Your success will ultimately depend on how trustworthy you are to the people you’re working with.
In our changing work landscape, consultant Keith Ferrazzi, writing in the Harvard Business Review, explains that consistency, communication, and candor will be the keys to building trust when you work remotely. Be regular and consistent with updates about what you’re working with. Be open and honest about your personal life to help build empathy. And give others the benefit of the doubt just as you would hope they do for you.
Your next job won’t be a role. It will be a project.
In the future, we won’t just say a change in how we work, but the very fabric of what a job is will shift.
And even more so than it already has. If the gig economy of companies like Uber represent one end of the spectrum, and a full-time secure role the other, we’ll begin to see more and more of a rise in the middle-path of what’s deemed the project economy.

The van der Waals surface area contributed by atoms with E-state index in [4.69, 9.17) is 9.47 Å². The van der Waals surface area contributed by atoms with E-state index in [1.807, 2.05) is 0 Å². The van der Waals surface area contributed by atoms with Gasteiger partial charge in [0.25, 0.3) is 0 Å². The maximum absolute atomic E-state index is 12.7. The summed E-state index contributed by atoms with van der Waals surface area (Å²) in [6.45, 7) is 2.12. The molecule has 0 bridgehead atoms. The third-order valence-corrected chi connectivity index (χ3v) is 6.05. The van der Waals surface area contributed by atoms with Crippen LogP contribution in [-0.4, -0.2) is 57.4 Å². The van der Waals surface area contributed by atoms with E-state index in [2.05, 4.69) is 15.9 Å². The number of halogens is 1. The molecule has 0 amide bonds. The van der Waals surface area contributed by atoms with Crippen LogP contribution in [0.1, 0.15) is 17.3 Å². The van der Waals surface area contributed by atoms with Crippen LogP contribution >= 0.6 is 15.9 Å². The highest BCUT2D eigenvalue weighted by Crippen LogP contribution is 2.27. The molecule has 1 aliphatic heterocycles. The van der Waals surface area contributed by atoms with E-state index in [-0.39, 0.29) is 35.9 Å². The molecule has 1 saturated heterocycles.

Adam Davidson, writing in The New York Times Magazine explains how “more of us will see our working lives structured around short-term, project-based teams rather than long-term, open-ended jobs.”
Davidson says we’re at the end of a ‘hundred-year fluke’ where big businesses offering essentially the same identical products dominated the economy, with competition coming largely by focusing on cost—through making production cheaper and more efficient.
The information revolution has changed all that, and now, instead of rising to the top by cutting costs and tweaking your production flow, companies are approaching tasks with a more modular view: bringing in the pieces they need, when they need them.
You and your work will become even more one and the same
While previous generations searched for a work/life balance, the future of work is quickly becoming more and more entwined with the future of life. With the dissolution of the 9–5, that ‘balance’ is no longer measured in hours, but in effort. Work no longer happens only in the office, and our new balance is that of being ‘on’ and being disconnected, wherever we are.